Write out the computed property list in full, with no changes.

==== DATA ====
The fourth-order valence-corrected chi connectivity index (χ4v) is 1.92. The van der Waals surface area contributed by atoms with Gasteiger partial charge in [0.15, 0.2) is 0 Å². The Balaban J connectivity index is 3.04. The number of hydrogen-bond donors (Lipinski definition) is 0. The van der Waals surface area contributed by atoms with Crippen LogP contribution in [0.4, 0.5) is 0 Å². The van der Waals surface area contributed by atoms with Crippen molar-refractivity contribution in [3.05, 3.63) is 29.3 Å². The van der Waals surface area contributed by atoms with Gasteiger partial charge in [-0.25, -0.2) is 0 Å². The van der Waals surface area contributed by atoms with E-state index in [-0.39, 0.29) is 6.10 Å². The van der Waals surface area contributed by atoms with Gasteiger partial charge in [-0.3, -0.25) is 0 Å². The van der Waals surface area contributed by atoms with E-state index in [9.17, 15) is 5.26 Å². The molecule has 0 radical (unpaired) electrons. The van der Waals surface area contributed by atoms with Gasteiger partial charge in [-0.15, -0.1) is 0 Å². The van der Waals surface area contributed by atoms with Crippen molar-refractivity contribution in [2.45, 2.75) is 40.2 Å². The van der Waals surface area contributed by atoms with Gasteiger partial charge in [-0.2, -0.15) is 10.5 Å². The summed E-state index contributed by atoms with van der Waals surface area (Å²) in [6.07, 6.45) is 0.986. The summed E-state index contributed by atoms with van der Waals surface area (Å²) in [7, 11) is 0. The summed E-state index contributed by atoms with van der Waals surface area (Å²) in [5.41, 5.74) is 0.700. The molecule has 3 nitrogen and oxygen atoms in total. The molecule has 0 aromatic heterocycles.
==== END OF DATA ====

The fourth-order valence-corrected chi connectivity index (χ4v) is 1.92. The van der Waals surface area contributed by atoms with Gasteiger partial charge in [0.15, 0.2) is 0 Å². The Balaban J connectivity index is 3.04. The number of hydrogen-bond donors (Lipinski definition) is 0. The van der Waals surface area contributed by atoms with Crippen LogP contribution in [0.4, 0.5) is 0 Å². The van der Waals surface area contributed by atoms with Crippen molar-refractivity contribution in [3.05, 3.63) is 29.3 Å². The van der Waals surface area contributed by atoms with Gasteiger partial charge in [-0.25, -0.2) is 0 Å². The van der Waals surface area contributed by atoms with E-state index in [-0.39, 0.29) is 6.10 Å². The van der Waals surface area contributed by atoms with Gasteiger partial charge in [-0.3, -0.25) is 0 Å². The van der Waals surface area contributed by atoms with E-state index in [9.17, 15) is 5.26 Å². The molecule has 0 radical (unpaired) electrons. The van der Waals surface area contributed by atoms with Gasteiger partial charge in [-0.15, -0.1) is 0 Å². The van der Waals surface area contributed by atoms with Crippen molar-refractivity contribution in [2.45, 2.75) is 40.2 Å². The van der Waals surface area contributed by atoms with Gasteiger partial charge in [-0.2, -0.15) is 10.5 Å². The summed E-state index contributed by atoms with van der Waals surface area (Å²) in [6.07, 6.45) is 0.986. The summed E-state index contributed by atoms with van der Waals surface area (Å²) in [7, 11) is 0. The summed E-state index contributed by atoms with van der Waals surface area (Å²) in [5.41, 5.74) is 0.700. The molecule has 3 nitrogen and oxygen atoms in total. The molecule has 0 aromatic heterocycles.